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Why Free-to-Play Could Spell the End for Mobile Developers
by Luis Levy on 07/24/12 06:55:00 pm   Expert Blogs   Featured Blogs

The following blog post, unless otherwise noted, was written by a member of Gamasutra’s community.
The thoughts and opinions expressed are those of the writer and not Gamasutra or its parent company.


In mobile development, the free-to-play model (F2P) is now seen as the one and only way to make money... and eventually get acquired by Zynga or EA. All joking aside, most developers understandably see “free” as the quickest route to the top of the App Store rankings.

However, there’s a dark underbelly to the F2P model, one that is rarely discussed: it could be the fastest route to layoffs, loss of income and, finally, bankruptcy.

The Price of Free

Many of my clients have had positive experiences with the F2P model. Others saw the (expected) increase in download numbers, but no revenue gain. Everyone else – mobile developers in general – seem to be struggling with the fact that games are now supposed to be free.

For the record, I am a believer in in-app purchases (IAP). However, I see them more as DLC – which you acquire after paying for a game - than the sole way to make money. My thesis is that a low-but-affordable price will always be better than free with IAPs. 

The income from a single sale cannot be ignored. If you see a million downloads at $1.99, you’ll collect $1,393,000 after Apple’s 30 percent cut. If your app is free, you’ll collect ZERO. In the meantime, developers will need to be paid salaries on time and the rent, as always, will be due. IAPs can work in the long run – and if your game has legs – but they won’t convert to actual income right away.

Another problem of free is how we see free. If you could get your hands on a “free” tablet game expected to include IAPs, ads, etc. OR pay $1.99 for a “premium” version, which one would you choose? Some – especially kids and teenagers – might opt for the free version because they don’t have access to funds, but everyone else would pay the $1.99 and be very happy about it. It turns out paying for stuff is a pleasurable feeling. We like to invest our money in items of our own choosing, enjoying them to the fullest, then defending them in public. That new app/game/smartphone/car/house/boat is now “ours” to cherish and promote to our peers.

On the other hand, if we get something for free, no exchange takes place. Essentially, we were given that product – we took it. The whole dynamic of ownership is now broken. Have you noticed how free apps get a lot more bad reviews than paid ones? How free phones (given away in the U.S. as incentive for long-term contracts) never have the same fervent supporters as the latest and greatest costing $299 or $200? It turns out that price qualifies a product as much as the product itself. If you give your product away, it’s the same thing as saying your product is worth nothing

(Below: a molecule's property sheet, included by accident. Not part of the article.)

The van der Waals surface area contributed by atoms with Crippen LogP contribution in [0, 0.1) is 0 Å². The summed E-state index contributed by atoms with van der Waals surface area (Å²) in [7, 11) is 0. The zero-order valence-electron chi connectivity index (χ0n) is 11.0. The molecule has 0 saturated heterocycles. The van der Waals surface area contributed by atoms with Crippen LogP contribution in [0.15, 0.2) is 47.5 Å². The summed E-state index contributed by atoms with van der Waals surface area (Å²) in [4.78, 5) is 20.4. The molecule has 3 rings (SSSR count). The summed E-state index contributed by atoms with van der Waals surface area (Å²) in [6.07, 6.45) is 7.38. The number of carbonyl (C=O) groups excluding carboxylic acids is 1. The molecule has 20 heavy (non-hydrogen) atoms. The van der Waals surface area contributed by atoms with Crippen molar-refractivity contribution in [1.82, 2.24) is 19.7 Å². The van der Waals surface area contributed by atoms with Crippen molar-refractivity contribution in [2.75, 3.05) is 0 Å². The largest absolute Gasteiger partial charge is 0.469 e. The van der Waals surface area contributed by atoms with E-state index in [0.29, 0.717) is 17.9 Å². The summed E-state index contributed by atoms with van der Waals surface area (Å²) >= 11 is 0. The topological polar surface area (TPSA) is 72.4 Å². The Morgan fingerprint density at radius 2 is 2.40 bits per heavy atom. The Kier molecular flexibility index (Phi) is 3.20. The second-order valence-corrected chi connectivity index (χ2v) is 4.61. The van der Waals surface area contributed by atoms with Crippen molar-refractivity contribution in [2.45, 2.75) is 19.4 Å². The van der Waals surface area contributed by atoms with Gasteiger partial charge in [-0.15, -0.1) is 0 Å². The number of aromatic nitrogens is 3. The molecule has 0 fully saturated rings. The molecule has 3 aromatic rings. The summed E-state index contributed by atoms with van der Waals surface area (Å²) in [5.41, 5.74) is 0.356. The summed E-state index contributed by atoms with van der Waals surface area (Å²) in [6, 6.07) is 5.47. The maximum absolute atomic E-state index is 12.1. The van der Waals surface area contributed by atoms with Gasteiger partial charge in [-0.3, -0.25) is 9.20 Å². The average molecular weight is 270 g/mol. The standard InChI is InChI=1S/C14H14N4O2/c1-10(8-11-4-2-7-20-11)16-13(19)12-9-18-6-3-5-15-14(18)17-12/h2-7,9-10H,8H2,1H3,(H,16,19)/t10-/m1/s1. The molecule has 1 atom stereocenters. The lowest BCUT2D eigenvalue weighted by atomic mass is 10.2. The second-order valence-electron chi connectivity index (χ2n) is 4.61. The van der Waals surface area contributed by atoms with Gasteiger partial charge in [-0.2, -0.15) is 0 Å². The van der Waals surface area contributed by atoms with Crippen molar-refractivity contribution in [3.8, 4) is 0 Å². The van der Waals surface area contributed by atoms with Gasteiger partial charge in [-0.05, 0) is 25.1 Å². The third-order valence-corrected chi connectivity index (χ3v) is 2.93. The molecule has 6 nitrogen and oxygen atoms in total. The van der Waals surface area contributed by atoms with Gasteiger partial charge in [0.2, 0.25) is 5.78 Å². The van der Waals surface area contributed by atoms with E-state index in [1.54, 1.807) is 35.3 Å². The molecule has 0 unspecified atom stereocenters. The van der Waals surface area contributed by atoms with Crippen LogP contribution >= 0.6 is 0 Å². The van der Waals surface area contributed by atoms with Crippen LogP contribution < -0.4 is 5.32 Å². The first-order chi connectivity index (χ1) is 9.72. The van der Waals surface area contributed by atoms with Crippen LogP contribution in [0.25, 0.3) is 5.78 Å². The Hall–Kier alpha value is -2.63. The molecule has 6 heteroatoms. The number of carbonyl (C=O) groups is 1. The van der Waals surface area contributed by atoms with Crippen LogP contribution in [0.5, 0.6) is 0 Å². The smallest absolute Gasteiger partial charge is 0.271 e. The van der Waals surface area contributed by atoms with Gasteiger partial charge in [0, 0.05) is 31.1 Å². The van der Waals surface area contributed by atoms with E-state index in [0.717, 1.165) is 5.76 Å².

Apple and the Power of Premium Pricing

Did you ever meet an iPad owner that complained about paying $700 for their tablet? Did you ever hear a high-powered exec say that he overpaid for that stunning Retina-enabled MacBook Pro? I guess not. Apple has figured out that price can differentiate products in a very meaningful way. Beyond profits, expensive products create a protective halo around them IF they deliver on the quality standards expected of such price. This is one of the main reasons why Apple does so well with the iPhone, iPad and MacBook product lines.

Following Apple’s lead, my suggestion is that developers adopt a base price of $1.99 for apps/games assuming they are polished, bug-free and engaging. A starting price of $1.99 will also allow for $0.99 sales and even Free App A Day promos.

A free app will never lend itself to sales and/or giveaways. It will also generate complaints from those irritated with artificial paywalls and incomplete gameplay. You will gain rankings, download numbers and market penetration – and that’s it.

The PR Angle

I do mobile and indie game PR for a living. After roughly three years working with mobile developers, I’ve seen a stark difference between free apps with IAPs and premium apps. Mostly, free apps are much harder to “rep” because:

(a) Journalists can download them at will
(b) They’re free
(c) You can't promote them with sales or giveaways

When a journalist wants to review a premium app, they will often email about a promo code. Sure, managing and distributing promo codes is more work for me, but I now know someone is planning to review the game. This allows me to follow up with them in a couple weeks if no review has been published. It also opens a line of communication before the review process starts, so the journalist can get in touch if he or she stumbles on a critical bug. Free apps may be reviewed without me ever knowing about it. If a nasty bug sneaked into the launch build, we might find out about in the review itself, which is never pretty.